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How to Identify Jonquils and Daffodils

How to Identify Jonquils and Daffodils

How to Identify Jonquils and Daffodils. Once you've seen daffodils (Narcissus spp.) "fluttering and dancing in the breeze," you'll have as hard a time forgetting them as the poet William Wordsworth did. Maybe it's the bright, gay yellow color of the outer leaves behind the orange corona, or the way the flower heads seem to nod happily in...

Once you've seen daffodils (Narcissus spp.) "fluttering and dancing in the breeze," you'll have as hard a time forgetting them as the poet William Wordsworth did. Maybe it's the bright, gay yellow color of the outer leaves behind the orange corona, or the way the flower heads seem to nod happily in the wind. Given the over 14,000 daffodil cultivars, horticulturists separated them into 14 divisions for identification. Division 7 daffodils are the jonquils (Narcissus jonquilla), and although they do not bear the division number when they toss heads in a field or garden, you'll have no trouble identifying them.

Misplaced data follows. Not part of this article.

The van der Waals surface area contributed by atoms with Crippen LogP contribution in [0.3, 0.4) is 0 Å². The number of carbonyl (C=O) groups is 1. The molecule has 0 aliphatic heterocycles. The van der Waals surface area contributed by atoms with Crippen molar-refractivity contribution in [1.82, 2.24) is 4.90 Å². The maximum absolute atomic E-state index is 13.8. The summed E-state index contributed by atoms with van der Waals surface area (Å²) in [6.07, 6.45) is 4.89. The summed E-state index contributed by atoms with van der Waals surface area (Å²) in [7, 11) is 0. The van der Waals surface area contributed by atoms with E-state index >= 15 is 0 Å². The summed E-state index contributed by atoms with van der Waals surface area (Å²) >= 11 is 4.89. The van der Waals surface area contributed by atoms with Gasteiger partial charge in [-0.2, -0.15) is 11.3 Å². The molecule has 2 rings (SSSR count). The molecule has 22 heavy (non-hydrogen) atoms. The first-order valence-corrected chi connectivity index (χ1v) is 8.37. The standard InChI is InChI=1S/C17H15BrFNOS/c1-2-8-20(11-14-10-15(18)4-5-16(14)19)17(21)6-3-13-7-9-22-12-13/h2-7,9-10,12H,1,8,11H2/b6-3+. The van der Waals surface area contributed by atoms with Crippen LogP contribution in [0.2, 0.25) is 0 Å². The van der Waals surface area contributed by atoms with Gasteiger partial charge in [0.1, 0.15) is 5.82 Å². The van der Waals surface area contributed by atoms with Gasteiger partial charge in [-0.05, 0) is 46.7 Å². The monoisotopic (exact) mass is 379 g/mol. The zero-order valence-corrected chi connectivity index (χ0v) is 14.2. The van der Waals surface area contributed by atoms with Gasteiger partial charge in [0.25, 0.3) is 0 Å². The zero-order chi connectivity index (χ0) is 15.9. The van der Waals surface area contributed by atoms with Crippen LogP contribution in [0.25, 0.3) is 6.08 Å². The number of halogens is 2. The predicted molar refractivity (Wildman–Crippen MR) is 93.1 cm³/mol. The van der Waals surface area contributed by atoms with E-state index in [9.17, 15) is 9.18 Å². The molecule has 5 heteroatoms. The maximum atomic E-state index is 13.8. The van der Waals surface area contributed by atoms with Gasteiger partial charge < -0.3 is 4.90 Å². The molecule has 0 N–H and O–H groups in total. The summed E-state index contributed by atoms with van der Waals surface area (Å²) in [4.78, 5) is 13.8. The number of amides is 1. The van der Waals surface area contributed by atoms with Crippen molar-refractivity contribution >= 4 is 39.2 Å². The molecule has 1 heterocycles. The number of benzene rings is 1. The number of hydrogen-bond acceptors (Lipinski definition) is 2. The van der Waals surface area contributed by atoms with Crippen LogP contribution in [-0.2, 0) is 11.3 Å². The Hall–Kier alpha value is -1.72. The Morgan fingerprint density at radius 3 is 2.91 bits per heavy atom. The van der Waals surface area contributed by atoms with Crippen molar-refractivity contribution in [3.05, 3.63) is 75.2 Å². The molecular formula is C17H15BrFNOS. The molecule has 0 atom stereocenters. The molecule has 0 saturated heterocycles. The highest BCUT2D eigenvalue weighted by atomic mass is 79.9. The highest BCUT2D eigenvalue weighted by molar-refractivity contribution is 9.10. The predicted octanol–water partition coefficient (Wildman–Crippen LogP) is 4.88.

Count the flowers on a stalk. Generally, daffodils grow one big blossom atop a green stalk, but jonquils have several smaller blooms -- up to eight in some cultivars. The petals and corona of jonquils are often the same color.
Inspect the foliage. Most daffodils have long, flat leaves. Jonquil leaves resemble reeds, thin and cylindrical.
Sniff. Jonquil perfume is powerful, while other daffodils have only a light fragrance.

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